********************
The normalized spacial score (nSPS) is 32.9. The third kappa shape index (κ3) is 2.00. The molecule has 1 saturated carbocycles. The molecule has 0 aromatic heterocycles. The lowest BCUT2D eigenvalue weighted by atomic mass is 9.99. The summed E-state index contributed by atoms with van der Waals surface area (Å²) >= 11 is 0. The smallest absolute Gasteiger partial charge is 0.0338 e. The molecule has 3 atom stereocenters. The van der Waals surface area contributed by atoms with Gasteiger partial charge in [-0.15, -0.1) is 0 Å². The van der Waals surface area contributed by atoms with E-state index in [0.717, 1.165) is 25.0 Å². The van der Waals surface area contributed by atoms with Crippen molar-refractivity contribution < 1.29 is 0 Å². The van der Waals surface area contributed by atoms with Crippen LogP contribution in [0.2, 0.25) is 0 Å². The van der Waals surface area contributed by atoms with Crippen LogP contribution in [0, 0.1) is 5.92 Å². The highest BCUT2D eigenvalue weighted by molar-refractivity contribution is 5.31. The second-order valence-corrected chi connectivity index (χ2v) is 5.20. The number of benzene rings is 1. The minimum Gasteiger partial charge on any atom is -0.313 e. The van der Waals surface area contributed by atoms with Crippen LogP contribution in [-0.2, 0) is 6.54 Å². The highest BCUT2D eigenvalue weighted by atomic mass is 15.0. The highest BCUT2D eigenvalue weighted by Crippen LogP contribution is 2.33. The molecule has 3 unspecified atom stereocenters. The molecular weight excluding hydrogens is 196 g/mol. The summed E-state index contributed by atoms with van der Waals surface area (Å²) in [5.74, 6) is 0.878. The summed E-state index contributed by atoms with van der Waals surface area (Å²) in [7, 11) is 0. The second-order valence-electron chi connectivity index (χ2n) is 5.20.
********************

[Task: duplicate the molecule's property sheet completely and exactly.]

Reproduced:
The normalized spacial score (nSPS) is 32.9. The third kappa shape index (κ3) is 2.00. The molecule has 1 saturated carbocycles. The molecule has 0 aromatic heterocycles. The lowest BCUT2D eigenvalue weighted by atomic mass is 9.99. The summed E-state index contributed by atoms with van der Waals surface area (Å²) >= 11 is 0. The smallest absolute Gasteiger partial charge is 0.0338 e. The molecule has 3 atom stereocenters. The van der Waals surface area contributed by atoms with Gasteiger partial charge in [-0.15, -0.1) is 0 Å². The van der Waals surface area contributed by atoms with E-state index in [0.717, 1.165) is 25.0 Å². The van der Waals surface area contributed by atoms with Crippen molar-refractivity contribution < 1.29 is 0 Å². The van der Waals surface area contributed by atoms with Crippen LogP contribution in [0.2, 0.25) is 0 Å². The van der Waals surface area contributed by atoms with Crippen LogP contribution in [0, 0.1) is 5.92 Å². The highest BCUT2D eigenvalue weighted by molar-refractivity contribution is 5.31. The second-order valence-corrected chi connectivity index (χ2v) is 5.20. The number of benzene rings is 1. The minimum Gasteiger partial charge on any atom is -0.313 e. The van der Waals surface area contributed by atoms with Crippen LogP contribution in [-0.2, 0) is 6.54 Å². The highest BCUT2D eigenvalue weighted by atomic mass is 15.0. The highest BCUT2D eigenvalue weighted by Crippen LogP contribution is 2.33. The molecule has 3 unspecified atom stereocenters. The molecular weight excluding hydrogens is 196 g/mol. The summed E-state index contributed by atoms with van der Waals surface area (Å²) in [5.74, 6) is 0.878. The summed E-state index contributed by atoms with van der Waals surface area (Å²) in [7, 11) is 0. The second-order valence-electron chi connectivity index (χ2n) is 5.20.